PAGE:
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Cockroach Bot Can Squeeze Through Tiny Gaps, Spy On You

 
 
 
 
 
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The team from the University of California, Berkeley based the robot (bottom) on the humble cockroach (top).

It will send a chill down the spine of anyone who has watched a cockroach escape into a seemingly impossibly small gap.

Researchers have created a robot that can use its body shape to move through a densely cluttered environment.

The team from the University of California, Berkeley based the robot on the humble cockroach and hope their design could be used to inspire future robot designs for use in monitoring the environment and search and rescue operations.

The Berkeley team, led by postdoctoral researcher Chen Li, designed the shell so it could perform a roll maneuver to slip through gaps between grass-like vertical beam obstacles without the need for additional sensors or motors.

The initial test results of the robot’s performance are published in IOP Publishing’s journal Bioinspiration & Biomimetics.

Other terrestrial robots have been developed with the ability to avoid obstacles, but few have been designed to traverse them.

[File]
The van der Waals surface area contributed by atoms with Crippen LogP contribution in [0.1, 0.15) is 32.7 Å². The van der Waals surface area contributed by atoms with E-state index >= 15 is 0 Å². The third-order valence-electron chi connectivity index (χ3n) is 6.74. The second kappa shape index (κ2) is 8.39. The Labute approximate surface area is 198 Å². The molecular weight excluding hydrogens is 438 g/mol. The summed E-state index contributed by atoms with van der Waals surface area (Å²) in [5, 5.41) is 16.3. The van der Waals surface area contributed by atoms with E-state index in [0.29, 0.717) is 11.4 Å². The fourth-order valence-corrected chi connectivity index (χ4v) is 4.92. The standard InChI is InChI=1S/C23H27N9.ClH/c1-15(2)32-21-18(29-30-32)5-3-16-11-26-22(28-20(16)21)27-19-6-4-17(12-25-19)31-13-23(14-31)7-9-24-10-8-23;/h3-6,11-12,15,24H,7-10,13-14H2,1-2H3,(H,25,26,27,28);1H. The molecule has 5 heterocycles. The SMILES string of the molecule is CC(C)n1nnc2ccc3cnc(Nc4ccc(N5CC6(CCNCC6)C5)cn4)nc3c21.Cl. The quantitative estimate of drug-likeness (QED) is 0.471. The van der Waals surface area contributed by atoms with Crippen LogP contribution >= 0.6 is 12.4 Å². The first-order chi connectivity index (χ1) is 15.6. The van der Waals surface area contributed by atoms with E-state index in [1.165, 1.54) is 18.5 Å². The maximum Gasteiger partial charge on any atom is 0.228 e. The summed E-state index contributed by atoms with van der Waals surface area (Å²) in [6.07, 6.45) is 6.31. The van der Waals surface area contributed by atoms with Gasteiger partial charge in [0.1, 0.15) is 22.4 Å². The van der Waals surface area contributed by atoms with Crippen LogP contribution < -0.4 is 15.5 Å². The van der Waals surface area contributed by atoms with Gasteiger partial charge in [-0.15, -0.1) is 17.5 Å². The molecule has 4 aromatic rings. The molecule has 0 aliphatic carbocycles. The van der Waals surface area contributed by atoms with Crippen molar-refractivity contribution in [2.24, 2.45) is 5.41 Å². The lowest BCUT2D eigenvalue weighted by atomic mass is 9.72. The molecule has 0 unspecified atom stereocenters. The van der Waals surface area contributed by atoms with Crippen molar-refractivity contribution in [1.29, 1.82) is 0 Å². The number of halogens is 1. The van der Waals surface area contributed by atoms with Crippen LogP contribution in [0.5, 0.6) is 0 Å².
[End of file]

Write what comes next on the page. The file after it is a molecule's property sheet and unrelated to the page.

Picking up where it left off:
Researchers used high-speed cameras to study the movement of Blaberus discoidalis, otherwise known as the discoid cockroach, through an artificial obstacle course containing grass-like vertical beams with small spacing.

Living on the floor of tropical rainforests, the Blaberus encounters a wide variety of cluttered obstacles, such as blades of grass, shrubs, leaf litter, tree trunks, and fungi.

After examining the cockroaches the researchers tested their small, rectangular, six-legged robot and observed whether it was able to traverse a similar obstacle course.

They found that with a rectangular body the robot could not often traverse the grass-like beams and frequently collided with the obstacles, regularly becoming stuck.

When the robot was fitted with the streamlined shell it was much more likely to successfully move through the obstacle course using a similar roll manoeuvre to the cockroaches.

This adaptive behaviour came about with no change to the robot programming, showing that the behavior came from the shell itself.

According to Li, ‘our next steps will be to study a diversity of terrain and animal shapes to discover more terradynamic shapes, and even morphing shapes.

These new concepts will enable terrestrial robots to go through various cluttered environments with minimal sensors and simple controls.’

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